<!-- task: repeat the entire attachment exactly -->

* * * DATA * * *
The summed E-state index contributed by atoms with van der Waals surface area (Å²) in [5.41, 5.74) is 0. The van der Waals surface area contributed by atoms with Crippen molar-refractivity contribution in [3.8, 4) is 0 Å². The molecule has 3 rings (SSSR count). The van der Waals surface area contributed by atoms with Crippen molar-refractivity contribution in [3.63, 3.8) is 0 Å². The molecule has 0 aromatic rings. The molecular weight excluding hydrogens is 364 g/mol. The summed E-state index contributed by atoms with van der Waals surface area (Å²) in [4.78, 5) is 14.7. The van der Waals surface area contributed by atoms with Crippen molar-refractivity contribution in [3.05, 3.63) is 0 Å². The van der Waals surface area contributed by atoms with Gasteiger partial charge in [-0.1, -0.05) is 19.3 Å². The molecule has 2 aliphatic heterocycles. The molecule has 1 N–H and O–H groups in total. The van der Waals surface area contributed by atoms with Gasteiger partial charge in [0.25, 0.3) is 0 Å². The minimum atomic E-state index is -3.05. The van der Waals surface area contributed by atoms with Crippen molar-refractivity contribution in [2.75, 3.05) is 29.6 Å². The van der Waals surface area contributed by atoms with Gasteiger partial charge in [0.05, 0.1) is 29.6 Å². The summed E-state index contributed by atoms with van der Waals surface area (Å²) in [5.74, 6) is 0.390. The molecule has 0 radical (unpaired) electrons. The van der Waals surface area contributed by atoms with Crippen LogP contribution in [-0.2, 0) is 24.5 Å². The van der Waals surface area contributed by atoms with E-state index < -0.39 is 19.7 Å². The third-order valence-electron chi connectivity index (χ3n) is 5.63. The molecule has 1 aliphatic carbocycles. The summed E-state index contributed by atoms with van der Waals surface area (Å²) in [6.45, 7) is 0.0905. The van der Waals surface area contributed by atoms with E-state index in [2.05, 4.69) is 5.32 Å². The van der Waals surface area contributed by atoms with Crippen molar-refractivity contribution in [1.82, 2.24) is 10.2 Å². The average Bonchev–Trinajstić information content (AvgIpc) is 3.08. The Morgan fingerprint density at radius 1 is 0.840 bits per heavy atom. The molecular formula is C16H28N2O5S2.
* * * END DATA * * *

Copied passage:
The summed E-state index contributed by atoms with van der Waals surface area (Å²) in [5.41, 5.74) is 0. The van der Waals surface area contributed by atoms with Crippen molar-refractivity contribution in [3.8, 4) is 0 Å². The molecule has 3 rings (SSSR count). The van der Waals surface area contributed by atoms with Crippen molar-refractivity contribution in [3.63, 3.8) is 0 Å². The molecule has 0 aromatic rings. The molecular weight excluding hydrogens is 364 g/mol. The summed E-state index contributed by atoms with van der Waals surface area (Å²) in [4.78, 5) is 14.7. The van der Waals surface area contributed by atoms with Crippen molar-refractivity contribution in [3.05, 3.63) is 0 Å². The van der Waals surface area contributed by atoms with Gasteiger partial charge in [-0.1, -0.05) is 19.3 Å². The molecule has 2 aliphatic heterocycles. The molecule has 1 N–H and O–H groups in total. The van der Waals surface area contributed by atoms with Gasteiger partial charge in [0.25, 0.3) is 0 Å². The minimum atomic E-state index is -3.05. The van der Waals surface area contributed by atoms with Crippen molar-refractivity contribution in [2.75, 3.05) is 29.6 Å². The van der Waals surface area contributed by atoms with Gasteiger partial charge in [0.05, 0.1) is 29.6 Å². The summed E-state index contributed by atoms with van der Waals surface area (Å²) in [5.74, 6) is 0.390. The molecule has 0 radical (unpaired) electrons. The van der Waals surface area contributed by atoms with Crippen LogP contribution in [-0.2, 0) is 24.5 Å². The van der Waals surface area contributed by atoms with E-state index < -0.39 is 19.7 Å². The third-order valence-electron chi connectivity index (χ3n) is 5.63. The molecule has 1 aliphatic carbocycles. The summed E-state index contributed by atoms with van der Waals surface area (Å²) in [6.45, 7) is 0.0905. The van der Waals surface area contributed by atoms with E-state index in [2.05, 4.69) is 5.32 Å². The van der Waals surface area contributed by atoms with Crippen molar-refractivity contribution in [1.82, 2.24) is 10.2 Å². The average Bonchev–Trinajstić information content (AvgIpc) is 3.08. The Morgan fingerprint density at radius 1 is 0.840 bits per heavy atom. The molecular formula is C16H28N2O5S2.